Giving us the 'Biggest Bang for the Buck' (or Not): Anti-trafficking government funding in Ukraine and the United Kingdom
No. 3 (2014)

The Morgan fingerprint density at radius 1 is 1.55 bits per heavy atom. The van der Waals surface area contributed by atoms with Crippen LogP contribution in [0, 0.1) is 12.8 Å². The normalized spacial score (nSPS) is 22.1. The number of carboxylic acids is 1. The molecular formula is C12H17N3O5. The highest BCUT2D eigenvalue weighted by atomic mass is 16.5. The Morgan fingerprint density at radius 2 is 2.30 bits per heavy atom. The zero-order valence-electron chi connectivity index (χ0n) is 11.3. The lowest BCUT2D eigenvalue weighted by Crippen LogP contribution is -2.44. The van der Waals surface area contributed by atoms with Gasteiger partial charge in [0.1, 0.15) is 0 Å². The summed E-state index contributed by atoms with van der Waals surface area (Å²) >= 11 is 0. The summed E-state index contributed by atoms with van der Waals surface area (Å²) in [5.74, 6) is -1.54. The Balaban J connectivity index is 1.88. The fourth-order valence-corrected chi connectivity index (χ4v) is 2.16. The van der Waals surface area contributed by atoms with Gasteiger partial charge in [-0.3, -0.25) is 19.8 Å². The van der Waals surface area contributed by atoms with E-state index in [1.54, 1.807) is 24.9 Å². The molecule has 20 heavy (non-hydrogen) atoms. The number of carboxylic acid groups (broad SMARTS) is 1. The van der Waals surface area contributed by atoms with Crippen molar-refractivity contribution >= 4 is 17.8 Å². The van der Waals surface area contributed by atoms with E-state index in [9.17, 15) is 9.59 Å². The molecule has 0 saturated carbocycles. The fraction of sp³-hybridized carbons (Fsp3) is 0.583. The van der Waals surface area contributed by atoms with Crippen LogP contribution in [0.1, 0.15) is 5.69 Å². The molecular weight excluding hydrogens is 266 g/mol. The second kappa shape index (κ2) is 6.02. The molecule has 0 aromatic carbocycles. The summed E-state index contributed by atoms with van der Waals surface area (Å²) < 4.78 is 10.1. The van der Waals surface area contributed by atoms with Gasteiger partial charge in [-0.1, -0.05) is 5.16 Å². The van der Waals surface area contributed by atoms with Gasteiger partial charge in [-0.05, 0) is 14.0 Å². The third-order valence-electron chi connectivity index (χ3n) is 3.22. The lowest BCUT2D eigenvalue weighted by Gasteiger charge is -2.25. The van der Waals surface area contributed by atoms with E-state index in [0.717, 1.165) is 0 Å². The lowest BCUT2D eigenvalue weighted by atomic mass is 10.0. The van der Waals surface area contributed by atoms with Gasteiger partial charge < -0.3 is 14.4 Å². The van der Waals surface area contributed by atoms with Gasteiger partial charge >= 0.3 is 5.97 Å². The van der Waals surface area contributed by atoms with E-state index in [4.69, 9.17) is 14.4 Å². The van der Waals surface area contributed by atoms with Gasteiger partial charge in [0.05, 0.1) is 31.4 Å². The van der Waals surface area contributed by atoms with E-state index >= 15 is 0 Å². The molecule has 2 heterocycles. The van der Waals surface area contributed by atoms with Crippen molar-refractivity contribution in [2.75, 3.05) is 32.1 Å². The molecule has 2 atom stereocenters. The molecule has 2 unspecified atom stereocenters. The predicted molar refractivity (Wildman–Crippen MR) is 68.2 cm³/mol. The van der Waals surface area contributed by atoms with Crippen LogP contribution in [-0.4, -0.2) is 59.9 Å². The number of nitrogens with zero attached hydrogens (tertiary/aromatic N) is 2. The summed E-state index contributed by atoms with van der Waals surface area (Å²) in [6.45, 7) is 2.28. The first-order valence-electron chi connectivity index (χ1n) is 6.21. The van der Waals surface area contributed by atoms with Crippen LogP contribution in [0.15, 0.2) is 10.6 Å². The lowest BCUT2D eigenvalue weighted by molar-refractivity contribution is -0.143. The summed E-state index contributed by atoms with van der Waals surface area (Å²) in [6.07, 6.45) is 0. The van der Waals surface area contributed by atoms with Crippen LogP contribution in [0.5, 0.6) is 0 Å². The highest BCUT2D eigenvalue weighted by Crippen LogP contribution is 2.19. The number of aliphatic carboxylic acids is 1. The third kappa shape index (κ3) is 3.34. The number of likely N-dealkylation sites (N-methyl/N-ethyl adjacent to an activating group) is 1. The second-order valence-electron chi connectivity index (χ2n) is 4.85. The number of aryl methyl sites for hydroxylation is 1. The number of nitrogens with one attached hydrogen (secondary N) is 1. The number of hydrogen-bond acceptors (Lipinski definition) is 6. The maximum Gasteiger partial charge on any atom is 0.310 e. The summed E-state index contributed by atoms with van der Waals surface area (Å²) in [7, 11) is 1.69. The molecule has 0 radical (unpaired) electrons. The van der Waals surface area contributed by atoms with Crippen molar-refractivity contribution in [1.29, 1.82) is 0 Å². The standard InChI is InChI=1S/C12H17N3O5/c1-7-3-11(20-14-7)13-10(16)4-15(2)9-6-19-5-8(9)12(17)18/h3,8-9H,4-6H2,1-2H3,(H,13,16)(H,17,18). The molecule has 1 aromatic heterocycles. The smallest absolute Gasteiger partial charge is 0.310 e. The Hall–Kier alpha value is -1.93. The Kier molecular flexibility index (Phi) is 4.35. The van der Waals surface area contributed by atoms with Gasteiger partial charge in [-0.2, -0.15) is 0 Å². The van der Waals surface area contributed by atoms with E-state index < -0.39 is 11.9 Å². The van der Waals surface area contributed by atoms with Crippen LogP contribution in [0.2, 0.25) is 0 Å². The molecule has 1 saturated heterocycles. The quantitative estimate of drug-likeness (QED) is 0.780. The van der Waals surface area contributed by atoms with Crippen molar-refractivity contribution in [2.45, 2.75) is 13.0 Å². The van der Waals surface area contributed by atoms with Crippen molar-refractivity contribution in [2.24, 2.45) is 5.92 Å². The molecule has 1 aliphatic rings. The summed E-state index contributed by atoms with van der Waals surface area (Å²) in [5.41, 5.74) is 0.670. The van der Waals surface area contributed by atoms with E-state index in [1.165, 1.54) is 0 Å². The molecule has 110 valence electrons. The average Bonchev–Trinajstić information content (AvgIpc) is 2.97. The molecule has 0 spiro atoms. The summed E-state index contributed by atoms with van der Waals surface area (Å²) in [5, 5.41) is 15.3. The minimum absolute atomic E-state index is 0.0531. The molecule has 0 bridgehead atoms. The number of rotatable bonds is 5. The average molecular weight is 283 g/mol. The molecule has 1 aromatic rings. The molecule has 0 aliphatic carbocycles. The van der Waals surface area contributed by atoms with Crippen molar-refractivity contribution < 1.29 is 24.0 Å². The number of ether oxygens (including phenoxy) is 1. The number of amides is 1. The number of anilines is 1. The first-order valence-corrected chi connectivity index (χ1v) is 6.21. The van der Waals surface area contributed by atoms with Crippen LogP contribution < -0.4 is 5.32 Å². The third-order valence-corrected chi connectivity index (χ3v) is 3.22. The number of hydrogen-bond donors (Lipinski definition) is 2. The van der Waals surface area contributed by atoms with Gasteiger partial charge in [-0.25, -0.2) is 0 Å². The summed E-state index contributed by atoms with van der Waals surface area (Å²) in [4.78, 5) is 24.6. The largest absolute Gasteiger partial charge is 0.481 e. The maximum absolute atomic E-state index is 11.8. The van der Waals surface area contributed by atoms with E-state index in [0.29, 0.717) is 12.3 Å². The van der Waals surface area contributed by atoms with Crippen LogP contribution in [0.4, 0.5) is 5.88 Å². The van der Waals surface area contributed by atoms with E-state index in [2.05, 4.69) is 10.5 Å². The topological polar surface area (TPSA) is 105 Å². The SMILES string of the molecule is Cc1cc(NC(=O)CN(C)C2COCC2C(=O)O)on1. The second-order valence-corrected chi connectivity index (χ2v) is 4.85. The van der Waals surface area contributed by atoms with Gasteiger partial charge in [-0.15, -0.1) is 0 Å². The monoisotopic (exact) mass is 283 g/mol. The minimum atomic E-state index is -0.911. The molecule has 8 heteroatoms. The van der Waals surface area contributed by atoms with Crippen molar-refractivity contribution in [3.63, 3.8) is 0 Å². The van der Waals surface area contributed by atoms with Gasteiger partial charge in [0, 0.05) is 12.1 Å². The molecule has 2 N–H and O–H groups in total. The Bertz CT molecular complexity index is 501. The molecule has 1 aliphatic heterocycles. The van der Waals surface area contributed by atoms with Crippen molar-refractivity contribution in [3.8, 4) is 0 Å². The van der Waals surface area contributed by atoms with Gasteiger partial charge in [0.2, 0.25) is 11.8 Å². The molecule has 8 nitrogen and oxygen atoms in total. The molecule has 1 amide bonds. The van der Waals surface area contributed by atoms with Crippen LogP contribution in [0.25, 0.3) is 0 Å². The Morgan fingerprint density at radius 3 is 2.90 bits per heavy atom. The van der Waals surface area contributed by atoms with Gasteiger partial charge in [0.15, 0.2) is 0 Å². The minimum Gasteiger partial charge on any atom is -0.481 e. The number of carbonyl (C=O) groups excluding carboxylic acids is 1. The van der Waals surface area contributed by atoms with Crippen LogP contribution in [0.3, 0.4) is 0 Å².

The focus of this paper is on government anti-trafficking policies and funding allocations in two case-study countries, Ukraine and the United Kingdom (UK). The paper discusses specific ways, or 'vectors', in which human trafficking has been discursively constructed by national policies and the solutions that have been offered to counteract it. It relies on publicly available information and information obtained via Freedom of Information requests from public authorities in these countries to explore the extent to which anti-trafficking funding allocated by national governments supports or unsettles such representations. A broader definition of human trafficking has been encoded into anti-trafficking policies in Ukraine, implicating migratory pressures and violation of irregular migrants' human rights as the root causes of trafficking. However, the ability of the government to act upon this definition is limited by the ongoing socio-economic and political crises in Ukraine. This is in comparison to the politicized construction of trafficking by the UK government as a threat from international organized crime and 'illegal' immigration. The paper concludes that governments in both countries put their anti-trafficking money where 'their mouths are': crime, immigration and victim care in the UK, and awareness raising, victim care and training of 'frontline professionals' in Ukraine.